Natalie: “You’re already beautiful.”
Ooh. Well played.

We went to a matinee of Inside Out and noted that when we were young, we didn’t have to sit through commercials, only previews. Natalie was shocked. “They had theaters when you were young??”

“I’m just glad I’m finally getting a positive note.”

Why does Natalie love Estonia so much? Just because of the medieval fair? Lots of cities have medieval fairs. “So much medievalness.”

Q: What’s a skeleton’s favorite element in the Periodic Table?
A: Skullphur. (I just report them, people.)

WHMS day camp: “A new girl, named Devorah. It’s either Devorah, or Denise.”

On my dental crowns: “So many gold! You struck rich.”

“You know, waving. It’s like a sign of good luck, but without the luck.”

Mom: “How, Natalie. How!”
Natalie: “How do I what? Draw so well? Color?”
Mom: “How do you stay so sweet?”
Natalie: “I dunno. Genes? Literally. I’m gonna wear jeans tomorrow probably.”

And, in the Misguided Princess Department…
Mom: “We shouldn’t be getting comfortable. We should be getting up.”
Natalie: “We’re supposed to be comfortable in our lives at all times. Now please scooch over.”

Daddy says the bird, Riley, was very bitey yesterday. She’s on my cycle, I note. Ha! So funny. Natalie hears that and wonders if Riley will have a baby. I tell her Riley needs a male bird to make babies with her — Cells split and make copies of themselves, but most species need both sexes for that. They don’t split. “Unless someone chops them up with a sword. …It’s a joke, Mom!” Time for The Sorcerer’s Apprentice again.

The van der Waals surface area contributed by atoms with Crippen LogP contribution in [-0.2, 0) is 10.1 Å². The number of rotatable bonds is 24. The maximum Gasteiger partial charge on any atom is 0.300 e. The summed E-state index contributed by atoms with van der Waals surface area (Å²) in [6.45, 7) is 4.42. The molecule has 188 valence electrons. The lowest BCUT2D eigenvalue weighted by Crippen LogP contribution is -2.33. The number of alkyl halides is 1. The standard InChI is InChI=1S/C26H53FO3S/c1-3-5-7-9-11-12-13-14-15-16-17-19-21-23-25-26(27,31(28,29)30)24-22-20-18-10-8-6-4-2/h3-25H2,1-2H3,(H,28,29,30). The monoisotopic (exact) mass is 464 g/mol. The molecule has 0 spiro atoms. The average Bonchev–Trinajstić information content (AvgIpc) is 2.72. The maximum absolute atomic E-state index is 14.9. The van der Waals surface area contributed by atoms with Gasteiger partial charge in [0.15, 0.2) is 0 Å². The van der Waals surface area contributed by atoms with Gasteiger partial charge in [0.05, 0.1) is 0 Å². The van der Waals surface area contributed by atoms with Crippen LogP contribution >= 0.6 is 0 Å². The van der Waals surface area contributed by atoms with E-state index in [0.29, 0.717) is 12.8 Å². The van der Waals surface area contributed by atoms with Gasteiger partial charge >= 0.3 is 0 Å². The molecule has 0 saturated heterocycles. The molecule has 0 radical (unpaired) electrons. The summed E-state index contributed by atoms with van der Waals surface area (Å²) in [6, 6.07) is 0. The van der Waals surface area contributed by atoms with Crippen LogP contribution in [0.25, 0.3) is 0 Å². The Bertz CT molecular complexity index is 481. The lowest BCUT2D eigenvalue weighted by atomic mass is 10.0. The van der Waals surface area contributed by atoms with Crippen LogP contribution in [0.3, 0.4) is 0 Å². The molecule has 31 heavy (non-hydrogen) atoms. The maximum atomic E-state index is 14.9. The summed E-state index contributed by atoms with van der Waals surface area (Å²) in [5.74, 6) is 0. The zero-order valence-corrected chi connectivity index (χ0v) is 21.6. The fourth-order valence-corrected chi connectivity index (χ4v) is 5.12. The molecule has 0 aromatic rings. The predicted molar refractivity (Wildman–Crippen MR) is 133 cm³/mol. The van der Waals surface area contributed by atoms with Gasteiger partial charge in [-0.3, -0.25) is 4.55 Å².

Mom: “Kathy has been out of the office a lot lately, managing Bill’s diagnosis.”
Natalie: “What’s a diagnosis? And what’s managing bills?”
Mom: “Diagnosis is finding out what’s wrong. They don’t have a problem paying the bills; X’s husband Bill has cancer and they’re dealing with his appointments and testing and figuring out what to do and how he’ll get treatment.”
Natalie: “You’re scaring me for later life.”
Mom: “Life does come with uncertainties, but in our family, we are very healthy…”
Natalie: “And quite safe?
Mom: “And quite safe.”

Natalie is beside herself with her new in-line skates. “They’re here they’re here they’re here! …What’s this for? It’s just…randomy.”

Daddy, joking about The Peanuts movie and our Peanuts uberfan: “Oh. I didn’t know you’re planning to see that movie.”
Mom: “You mean, planning on seeing it every week.”
Natalie: “Yeah. Yeah, I’m planning on seeing it every week. We’re gonna have to, to keep me happy.”

Also, the latest installment of the complete comic collection just arrived – they only publish two each year – and between that and the new roller blades, the girl is in heaven.

GAY MARRIAGE IS LEGAL!!! “Today should be known as a holiday. Agreed?”

Daddy’s Baked Alaska’s meringue is too rich for Natalie. Too foamy. “Which makes me don’t feel as good.”

“You messed your fate.”

We’re re-watching Neil DeGrasse Tyson hosting Cosmos. “It would have been funny if, while they were shoting it, someone came up to him and said, I want your autograph!” And: “I’m glad I didn’t live then, but sometimes I’m not glad I didn’t live then. So many medievaly things.” Natalie says if you really think hard about it, there’s no such thing as time. I told her to explore that, write about it. She doesn’t seem interested. She just likes making profound pronouncements. And then: “Mom, I have a question. How can scientists know about billions and billions and billions of years into the past, but we don’t even know a thing about a week into the future?”